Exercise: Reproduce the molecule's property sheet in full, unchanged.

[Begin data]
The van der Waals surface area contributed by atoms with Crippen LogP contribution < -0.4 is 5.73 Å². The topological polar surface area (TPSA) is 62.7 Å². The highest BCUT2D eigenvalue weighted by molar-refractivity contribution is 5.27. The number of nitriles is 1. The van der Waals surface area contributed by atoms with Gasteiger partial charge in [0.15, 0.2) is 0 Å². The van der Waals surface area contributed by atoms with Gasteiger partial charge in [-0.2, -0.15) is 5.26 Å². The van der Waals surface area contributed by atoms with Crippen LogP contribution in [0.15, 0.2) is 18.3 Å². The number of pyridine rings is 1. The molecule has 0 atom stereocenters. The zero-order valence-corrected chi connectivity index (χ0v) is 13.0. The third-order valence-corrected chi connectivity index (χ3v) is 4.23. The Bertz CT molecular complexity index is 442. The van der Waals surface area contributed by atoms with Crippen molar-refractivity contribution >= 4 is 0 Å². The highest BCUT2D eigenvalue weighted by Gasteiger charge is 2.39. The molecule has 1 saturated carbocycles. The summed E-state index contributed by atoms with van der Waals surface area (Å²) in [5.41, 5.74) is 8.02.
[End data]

The van der Waals surface area contributed by atoms with Crippen LogP contribution < -0.4 is 5.73 Å². The topological polar surface area (TPSA) is 62.7 Å². The highest BCUT2D eigenvalue weighted by molar-refractivity contribution is 5.27. The number of nitriles is 1. The van der Waals surface area contributed by atoms with Gasteiger partial charge in [0.15, 0.2) is 0 Å². The van der Waals surface area contributed by atoms with Gasteiger partial charge in [-0.2, -0.15) is 5.26 Å². The van der Waals surface area contributed by atoms with Crippen LogP contribution in [0.15, 0.2) is 18.3 Å². The number of pyridine rings is 1. The molecule has 0 atom stereocenters. The zero-order valence-corrected chi connectivity index (χ0v) is 13.0. The third-order valence-corrected chi connectivity index (χ3v) is 4.23. The Bertz CT molecular complexity index is 442. The van der Waals surface area contributed by atoms with Crippen molar-refractivity contribution >= 4 is 0 Å². The highest BCUT2D eigenvalue weighted by Gasteiger charge is 2.39. The molecule has 1 saturated carbocycles. The summed E-state index contributed by atoms with van der Waals surface area (Å²) in [5.41, 5.74) is 8.02.